Important Muscles Involved in Lower Back Pain – Part 2 : Psoas

15 June, 2010 at 00:21 9 comments

The Psoas muscle is one of the most commonly involved yet under treated muscle in lower back pain conditions, save to say it is probably the number 1 missing link in a lot of cases where the muscle has never been directly addressed and appropriately rehabilitated in many cases of unresolved lower back pain.  Due to the relatively deep location of the main fibres of the psoas muscle, it is seldom treated directly unless the practitioner concerned has had training in the appropriate techniques.  The muscle itself covers a very large area of the lower back and pelvic areas, significantly it attaches to the front facing side of each of the lowest set of 5 vertebrae bones of the spine, continues on to lines in the inside of the pelvis (where it is sometimes becomes known as the “iliacus” muscle) and finally attaches to the top inner part of the femur (aka tigh bone).  Due to its attachment to the front of the lower spine, tension in the psoas muscle can pull the spine forward causing an excessive forward curvature in this region (known as an excessive “lordosis”) which in turn causes the opposing muscles attached to the back facing side of the spine to become over stretched and over tensioned (muscles including the quadratus lumborum and other spinal muscles which we discussed in part 1 of this article series).

As can be seen from the above diagram set depicting the trigger point pain referral patterns for the psoas, the first illustration shows the pain pattern for the back of the body which is essentially quite straightforward as it is just a localised pattern (relative to the absolutely position of the psoas muscle itself) running parallel along either side of the lower part of the spine.   The second illustration however might be a surprise as it shows pain referral which can get set-up and experienced on the front of side of the body which in this case is a region around the inner groin and inner thigh area, so anyone experiencing pain in these areas it’s possible to attribute this to trigger points in your psoas muscle.  Proper and thorough treatment of the trigger points in the psoas muscle requires that the practitioner goes in gradually and eases in deeply moving the intestines aside in order to make contact with the psoas (and iliacus), the direction of aim is toward the spine in order to work directly on the psoas (but not ultimately to make contact with the spine).  This procedure need not be excruciatingly painful for you the client so long as your practitioner maintains a “listening sense of touch” at all times, as well as working slowly and gradually in rather than forcing their way in with battling haste and impatience.

The following video gives a nice interactive over view of the anatomy for the psoas muscle and gives a few pointers on what issues may arise as a result of the psoas muscle being overly locked in tension or on the flip side in weakness (which is generally rare):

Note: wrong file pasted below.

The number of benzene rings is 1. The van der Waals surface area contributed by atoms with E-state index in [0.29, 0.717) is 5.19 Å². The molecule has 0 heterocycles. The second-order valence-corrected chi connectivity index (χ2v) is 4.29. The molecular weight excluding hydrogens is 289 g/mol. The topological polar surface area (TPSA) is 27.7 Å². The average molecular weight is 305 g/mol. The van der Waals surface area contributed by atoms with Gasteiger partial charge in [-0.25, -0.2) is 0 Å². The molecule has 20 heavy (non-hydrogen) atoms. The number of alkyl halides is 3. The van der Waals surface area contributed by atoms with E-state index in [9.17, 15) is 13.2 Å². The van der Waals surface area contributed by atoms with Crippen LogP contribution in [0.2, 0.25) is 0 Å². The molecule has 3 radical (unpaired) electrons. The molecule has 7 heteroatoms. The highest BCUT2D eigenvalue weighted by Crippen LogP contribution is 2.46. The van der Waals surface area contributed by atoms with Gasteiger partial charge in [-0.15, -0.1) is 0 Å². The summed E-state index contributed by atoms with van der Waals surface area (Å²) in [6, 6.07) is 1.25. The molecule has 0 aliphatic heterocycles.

So, here is our first video showing you a classic de facto standard stretch for the psoas muscle, note that a varation of this stretch can also be done whilst lying totally flat on the floor i.e. the leg that would have been hanging off the edge of the bench in the video example would instead be stretched out straight flat against the floor instead:

Now, here are 2 alternatives…  The first variation is a stretch that can be performed standing (instead of lying down):

The second variation is a bit more complicated to grasp, but fine once you’ve understood what you’ve got to do!  This video was for me personally a very interesting stumble upon as it’s is based upon the paradigm of myofascial stretching.  I myself perform myofoscial release work for releasing individual muscles, but have never really looked into studying myofascial stretching before and has thus whetted my appetite, so any comments welcome about this from either total new comers or those experienced in myofascial stretching already.  I tried the exercise in the video below for the first time earlier on just before writing this article and it is certainly effective yet gentle and holistic (i.e. you can feel other parts of your body gradually and subtly freeing up as well during the stretch process) all at the same time:

Remember, if you have on-going lower back pain and have never had your psoas muscle properly treated for trigger points and properly (myofascially) released by a suitably qualified massage or physical therapist, chances are that this is exactly what the missing link is.

Take care for now and see you for the part 3!


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Important Muscles Involved in Lower Back Pain – Part 1 : Quadratus Lumborum Important Muscles Involved in Lower Back Pain – Part 3 : Rectus Abdominus

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  • […] as always, following on from the precedent set up in part 1 and part 2 of this series, we a video now for you giving a basic overview of the anatomy relating to this […]